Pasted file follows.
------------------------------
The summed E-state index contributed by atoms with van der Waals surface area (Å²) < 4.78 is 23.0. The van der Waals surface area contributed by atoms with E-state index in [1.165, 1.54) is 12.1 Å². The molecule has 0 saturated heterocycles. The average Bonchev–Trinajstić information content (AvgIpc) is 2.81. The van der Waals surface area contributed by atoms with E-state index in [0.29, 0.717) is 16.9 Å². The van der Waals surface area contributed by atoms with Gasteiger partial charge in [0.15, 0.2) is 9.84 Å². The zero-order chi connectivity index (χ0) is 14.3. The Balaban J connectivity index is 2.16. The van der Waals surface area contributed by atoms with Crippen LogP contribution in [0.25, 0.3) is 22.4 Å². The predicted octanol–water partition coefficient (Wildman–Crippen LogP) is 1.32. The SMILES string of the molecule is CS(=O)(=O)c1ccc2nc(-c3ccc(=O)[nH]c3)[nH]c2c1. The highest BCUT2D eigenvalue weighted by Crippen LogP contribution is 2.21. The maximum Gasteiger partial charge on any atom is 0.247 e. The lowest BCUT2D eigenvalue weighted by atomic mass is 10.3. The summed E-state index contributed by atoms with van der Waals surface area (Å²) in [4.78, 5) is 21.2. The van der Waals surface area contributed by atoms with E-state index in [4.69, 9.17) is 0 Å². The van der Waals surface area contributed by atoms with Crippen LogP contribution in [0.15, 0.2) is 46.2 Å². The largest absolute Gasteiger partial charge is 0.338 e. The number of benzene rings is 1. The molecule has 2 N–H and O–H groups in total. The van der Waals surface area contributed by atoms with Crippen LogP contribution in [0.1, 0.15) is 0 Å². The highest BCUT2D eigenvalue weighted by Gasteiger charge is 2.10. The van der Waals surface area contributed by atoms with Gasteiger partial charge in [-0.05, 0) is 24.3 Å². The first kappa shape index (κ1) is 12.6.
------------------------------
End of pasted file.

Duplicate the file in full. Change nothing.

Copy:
The summed E-state index contributed by atoms with van der Waals surface area (Å²) < 4.78 is 23.0. The van der Waals surface area contributed by atoms with E-state index in [1.165, 1.54) is 12.1 Å². The molecule has 0 saturated heterocycles. The average Bonchev–Trinajstić information content (AvgIpc) is 2.81. The van der Waals surface area contributed by atoms with E-state index in [0.29, 0.717) is 16.9 Å². The van der Waals surface area contributed by atoms with Gasteiger partial charge in [0.15, 0.2) is 9.84 Å². The zero-order chi connectivity index (χ0) is 14.3. The Balaban J connectivity index is 2.16. The van der Waals surface area contributed by atoms with Crippen LogP contribution in [0.25, 0.3) is 22.4 Å². The predicted octanol–water partition coefficient (Wildman–Crippen LogP) is 1.32. The SMILES string of the molecule is CS(=O)(=O)c1ccc2nc(-c3ccc(=O)[nH]c3)[nH]c2c1. The highest BCUT2D eigenvalue weighted by Crippen LogP contribution is 2.21. The maximum Gasteiger partial charge on any atom is 0.247 e. The lowest BCUT2D eigenvalue weighted by atomic mass is 10.3. The summed E-state index contributed by atoms with van der Waals surface area (Å²) in [4.78, 5) is 21.2. The van der Waals surface area contributed by atoms with E-state index in [4.69, 9.17) is 0 Å². The van der Waals surface area contributed by atoms with Crippen LogP contribution in [0.15, 0.2) is 46.2 Å². The largest absolute Gasteiger partial charge is 0.338 e. The number of benzene rings is 1. The molecule has 2 N–H and O–H groups in total. The van der Waals surface area contributed by atoms with Crippen LogP contribution in [0.1, 0.15) is 0 Å². The highest BCUT2D eigenvalue weighted by Gasteiger charge is 2.10. The van der Waals surface area contributed by atoms with Gasteiger partial charge in [-0.05, 0) is 24.3 Å². The first kappa shape index (κ1) is 12.6.